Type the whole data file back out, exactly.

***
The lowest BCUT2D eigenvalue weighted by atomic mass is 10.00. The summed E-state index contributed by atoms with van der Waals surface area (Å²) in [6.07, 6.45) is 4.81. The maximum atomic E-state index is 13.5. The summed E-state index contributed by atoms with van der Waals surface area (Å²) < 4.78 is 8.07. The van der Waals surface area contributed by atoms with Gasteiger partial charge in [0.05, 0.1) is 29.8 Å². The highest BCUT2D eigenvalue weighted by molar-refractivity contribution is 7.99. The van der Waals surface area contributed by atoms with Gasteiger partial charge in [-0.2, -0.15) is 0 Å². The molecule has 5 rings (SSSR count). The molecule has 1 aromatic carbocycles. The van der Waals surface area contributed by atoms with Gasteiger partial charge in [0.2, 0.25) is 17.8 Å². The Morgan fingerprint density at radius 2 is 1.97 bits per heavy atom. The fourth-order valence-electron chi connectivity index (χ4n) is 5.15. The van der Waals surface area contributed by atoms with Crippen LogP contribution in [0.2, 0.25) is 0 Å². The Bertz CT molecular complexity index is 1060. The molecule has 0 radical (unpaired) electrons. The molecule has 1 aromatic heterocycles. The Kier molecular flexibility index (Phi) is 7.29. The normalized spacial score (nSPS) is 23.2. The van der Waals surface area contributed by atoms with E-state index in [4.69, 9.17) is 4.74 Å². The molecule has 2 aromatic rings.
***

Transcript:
The lowest BCUT2D eigenvalue weighted by atomic mass is 10.00. The summed E-state index contributed by atoms with van der Waals surface area (Å²) in [6.07, 6.45) is 4.81. The maximum atomic E-state index is 13.5. The summed E-state index contributed by atoms with van der Waals surface area (Å²) < 4.78 is 8.07. The van der Waals surface area contributed by atoms with Gasteiger partial charge in [0.05, 0.1) is 29.8 Å². The highest BCUT2D eigenvalue weighted by molar-refractivity contribution is 7.99. The van der Waals surface area contributed by atoms with Gasteiger partial charge in [-0.2, -0.15) is 0 Å². The molecule has 5 rings (SSSR count). The molecule has 1 aromatic carbocycles. The van der Waals surface area contributed by atoms with Gasteiger partial charge in [0.2, 0.25) is 17.8 Å². The Morgan fingerprint density at radius 2 is 1.97 bits per heavy atom. The fourth-order valence-electron chi connectivity index (χ4n) is 5.15. The van der Waals surface area contributed by atoms with Crippen LogP contribution in [0.2, 0.25) is 0 Å². The Bertz CT molecular complexity index is 1060. The molecule has 0 radical (unpaired) electrons. The molecule has 1 aromatic heterocycles. The Kier molecular flexibility index (Phi) is 7.29. The normalized spacial score (nSPS) is 23.2. The van der Waals surface area contributed by atoms with E-state index in [4.69, 9.17) is 4.74 Å². The molecule has 2 aromatic rings.